Dyschezia in cats is a medical condition that causes a cat to experience difficulties defecating. It can cause blood and mucus to appear in their stools.
The condition is often related to an underlying cause that can involve an inflamed anus or rectum.
If you see signs that your cat might be suffering from difficulties when defecating, then you must consult your veterinarian for a proper diagnosis and advice. Here’s what you should know about the symptoms, causes, and treatments of dyschezia in cats.
Symptoms Of Dyschezia In Cats
Dyschezia in cats can bring on a wide range of symptoms, most of which can appear while your kitty is attempting to defecate and go about their litter box business.
Some of the most commonly seen symptoms include:
- Straining while defecating
- Whimpering while defecating
- Blood in the stool
- Not being able to defecate despite repeated attempts
- Mucus present in the stool
- Losing weight
- Less appetite than usual
Causes Of Dyschezia In Cats
The cause of dyschezia in cats often relates to a range of diseases and conditions that affect the anus and rectum.
Some of the most common causes include:
- Inflamed anal sac
- Rectal polyps
- Presence of foreign bodies
- Inflammatory bowel disease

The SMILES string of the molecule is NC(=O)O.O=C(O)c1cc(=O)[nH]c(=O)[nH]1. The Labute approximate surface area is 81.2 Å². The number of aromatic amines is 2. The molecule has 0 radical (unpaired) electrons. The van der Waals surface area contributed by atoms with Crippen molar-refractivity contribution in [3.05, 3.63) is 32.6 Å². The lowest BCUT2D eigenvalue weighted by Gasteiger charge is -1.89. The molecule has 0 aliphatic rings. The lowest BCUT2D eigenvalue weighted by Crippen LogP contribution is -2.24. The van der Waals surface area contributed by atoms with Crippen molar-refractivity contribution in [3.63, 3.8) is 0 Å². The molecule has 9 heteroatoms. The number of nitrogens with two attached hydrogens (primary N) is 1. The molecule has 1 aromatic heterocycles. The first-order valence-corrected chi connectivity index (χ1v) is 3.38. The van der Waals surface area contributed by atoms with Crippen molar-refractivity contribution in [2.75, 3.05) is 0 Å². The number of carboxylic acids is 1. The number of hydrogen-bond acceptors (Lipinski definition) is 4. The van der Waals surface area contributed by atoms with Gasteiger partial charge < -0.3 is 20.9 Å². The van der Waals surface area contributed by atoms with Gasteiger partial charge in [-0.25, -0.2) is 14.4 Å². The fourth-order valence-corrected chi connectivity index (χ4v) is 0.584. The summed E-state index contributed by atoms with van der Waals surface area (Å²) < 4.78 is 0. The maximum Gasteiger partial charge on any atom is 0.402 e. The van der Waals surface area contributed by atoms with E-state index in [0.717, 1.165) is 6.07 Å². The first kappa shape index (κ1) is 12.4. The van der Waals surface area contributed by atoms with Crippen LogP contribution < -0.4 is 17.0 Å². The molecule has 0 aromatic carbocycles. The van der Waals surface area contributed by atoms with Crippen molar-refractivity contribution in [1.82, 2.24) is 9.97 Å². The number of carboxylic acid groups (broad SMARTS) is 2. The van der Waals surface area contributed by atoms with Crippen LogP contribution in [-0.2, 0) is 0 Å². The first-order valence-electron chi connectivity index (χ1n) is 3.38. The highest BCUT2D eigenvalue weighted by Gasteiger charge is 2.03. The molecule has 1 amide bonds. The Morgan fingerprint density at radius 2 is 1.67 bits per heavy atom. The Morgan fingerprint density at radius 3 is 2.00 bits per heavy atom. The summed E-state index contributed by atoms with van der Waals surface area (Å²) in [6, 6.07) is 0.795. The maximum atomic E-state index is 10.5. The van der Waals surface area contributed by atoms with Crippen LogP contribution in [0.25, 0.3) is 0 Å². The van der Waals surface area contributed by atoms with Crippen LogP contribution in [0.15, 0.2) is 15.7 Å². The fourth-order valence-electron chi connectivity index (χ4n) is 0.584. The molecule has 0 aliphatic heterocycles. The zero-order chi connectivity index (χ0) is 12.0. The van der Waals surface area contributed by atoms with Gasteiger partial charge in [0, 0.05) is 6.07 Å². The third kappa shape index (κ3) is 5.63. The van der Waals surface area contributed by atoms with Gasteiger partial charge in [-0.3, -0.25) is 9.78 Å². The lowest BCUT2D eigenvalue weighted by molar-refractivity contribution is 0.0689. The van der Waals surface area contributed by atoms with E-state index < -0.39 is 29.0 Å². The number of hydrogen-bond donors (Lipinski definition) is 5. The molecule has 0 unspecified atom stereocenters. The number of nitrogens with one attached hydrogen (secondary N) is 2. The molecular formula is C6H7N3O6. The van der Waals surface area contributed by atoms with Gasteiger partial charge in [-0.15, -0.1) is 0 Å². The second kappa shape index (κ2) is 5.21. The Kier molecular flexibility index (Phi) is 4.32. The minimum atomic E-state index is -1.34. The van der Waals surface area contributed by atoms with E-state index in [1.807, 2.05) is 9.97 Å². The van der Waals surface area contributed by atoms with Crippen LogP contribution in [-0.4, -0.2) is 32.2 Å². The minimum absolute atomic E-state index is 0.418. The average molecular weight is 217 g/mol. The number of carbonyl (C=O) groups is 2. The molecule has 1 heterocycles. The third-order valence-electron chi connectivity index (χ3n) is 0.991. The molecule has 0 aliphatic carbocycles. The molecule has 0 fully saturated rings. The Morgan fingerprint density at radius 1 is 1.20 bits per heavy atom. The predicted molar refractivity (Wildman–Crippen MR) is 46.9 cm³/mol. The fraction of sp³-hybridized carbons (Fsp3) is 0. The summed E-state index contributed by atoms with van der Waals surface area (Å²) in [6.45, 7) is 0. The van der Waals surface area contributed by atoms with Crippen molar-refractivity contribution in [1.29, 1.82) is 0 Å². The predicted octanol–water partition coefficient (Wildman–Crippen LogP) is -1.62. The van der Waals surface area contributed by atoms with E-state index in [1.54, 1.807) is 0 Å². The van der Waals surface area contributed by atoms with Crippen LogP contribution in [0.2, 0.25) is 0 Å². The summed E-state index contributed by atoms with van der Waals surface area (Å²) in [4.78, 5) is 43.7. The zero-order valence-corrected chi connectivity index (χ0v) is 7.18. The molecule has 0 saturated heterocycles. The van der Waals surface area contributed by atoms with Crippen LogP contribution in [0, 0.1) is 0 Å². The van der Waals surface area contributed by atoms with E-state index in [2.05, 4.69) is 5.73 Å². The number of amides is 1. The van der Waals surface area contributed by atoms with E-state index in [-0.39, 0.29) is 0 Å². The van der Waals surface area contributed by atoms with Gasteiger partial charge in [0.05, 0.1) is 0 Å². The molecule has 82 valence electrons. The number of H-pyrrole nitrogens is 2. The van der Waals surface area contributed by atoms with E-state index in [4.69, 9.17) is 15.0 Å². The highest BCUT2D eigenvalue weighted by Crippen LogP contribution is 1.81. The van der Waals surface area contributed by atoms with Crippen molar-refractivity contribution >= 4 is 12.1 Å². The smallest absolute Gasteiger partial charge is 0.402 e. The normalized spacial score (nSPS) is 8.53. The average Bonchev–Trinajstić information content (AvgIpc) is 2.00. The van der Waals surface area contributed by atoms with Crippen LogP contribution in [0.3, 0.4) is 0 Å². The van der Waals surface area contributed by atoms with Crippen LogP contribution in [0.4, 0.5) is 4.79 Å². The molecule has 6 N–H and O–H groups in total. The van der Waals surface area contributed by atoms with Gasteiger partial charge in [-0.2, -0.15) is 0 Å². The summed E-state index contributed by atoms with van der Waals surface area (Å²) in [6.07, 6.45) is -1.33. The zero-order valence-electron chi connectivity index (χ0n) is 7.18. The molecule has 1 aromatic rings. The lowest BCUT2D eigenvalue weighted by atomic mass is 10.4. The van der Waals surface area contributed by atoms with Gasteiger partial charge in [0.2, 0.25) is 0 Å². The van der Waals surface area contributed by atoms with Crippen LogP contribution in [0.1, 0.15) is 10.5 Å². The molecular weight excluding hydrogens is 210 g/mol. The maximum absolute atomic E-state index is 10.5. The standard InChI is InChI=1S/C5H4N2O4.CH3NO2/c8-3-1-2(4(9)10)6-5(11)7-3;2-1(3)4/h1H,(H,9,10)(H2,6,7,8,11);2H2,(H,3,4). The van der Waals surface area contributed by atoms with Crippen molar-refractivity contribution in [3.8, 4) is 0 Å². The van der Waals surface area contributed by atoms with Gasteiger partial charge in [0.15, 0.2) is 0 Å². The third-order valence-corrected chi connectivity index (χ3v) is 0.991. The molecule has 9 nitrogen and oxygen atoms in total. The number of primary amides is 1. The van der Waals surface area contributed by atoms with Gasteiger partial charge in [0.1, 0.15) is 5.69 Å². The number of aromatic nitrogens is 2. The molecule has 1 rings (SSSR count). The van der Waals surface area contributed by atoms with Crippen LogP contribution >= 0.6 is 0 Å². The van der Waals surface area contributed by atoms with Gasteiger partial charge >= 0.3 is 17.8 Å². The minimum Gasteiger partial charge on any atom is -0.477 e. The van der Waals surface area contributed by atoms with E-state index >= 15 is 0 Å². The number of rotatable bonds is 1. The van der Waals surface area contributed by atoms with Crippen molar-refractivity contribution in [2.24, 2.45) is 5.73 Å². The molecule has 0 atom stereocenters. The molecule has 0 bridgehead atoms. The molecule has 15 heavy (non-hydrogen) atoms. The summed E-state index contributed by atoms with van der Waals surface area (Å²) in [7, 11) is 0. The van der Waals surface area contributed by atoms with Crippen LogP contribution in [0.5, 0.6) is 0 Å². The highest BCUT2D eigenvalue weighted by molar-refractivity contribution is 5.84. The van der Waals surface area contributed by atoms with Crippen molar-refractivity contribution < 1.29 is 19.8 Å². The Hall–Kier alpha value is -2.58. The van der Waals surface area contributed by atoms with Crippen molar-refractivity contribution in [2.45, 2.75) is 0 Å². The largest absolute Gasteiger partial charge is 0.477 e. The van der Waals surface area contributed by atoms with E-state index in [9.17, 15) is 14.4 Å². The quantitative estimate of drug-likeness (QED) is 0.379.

- Fractured pelvis
- Blocked anus, by matted hair or feces
If you worry that your cat is suffering from dyschezia, then your veterinarian will want to ask a series of detailed questions about your feline’s medical history along with asking about any relevant symptoms that you might have noticed.
The vet will carry out blood and urine tests. Oftentimes, the use of x-rays and imaging techniques can help to examine the abdominal area to check for any issues that might be causing the condition.
When it comes to treatment, vets may suggest a range of options depending on the suspected cause of the condition. If an infection is involved, a course of antibiotics may be prescribed.
As ever, if your vet prescribes your cat any medicine, it is vital that you stick to the precise dosage and frequency instructions and complete the full course of medication.
Another treatment that vets might use is balloon dilation, which can help to remove a blockage of feces. Vets might also use laxatives if they determine that such medication will help.
Additionally, your vet might recommend certain dietary changes, such as increasing the amount of fiber in your cat’s diet, to help your kitty recover.
Has your cat developed dyschezia? What steps did your vet take to help your cat recover? Tell us all about it in the comments below.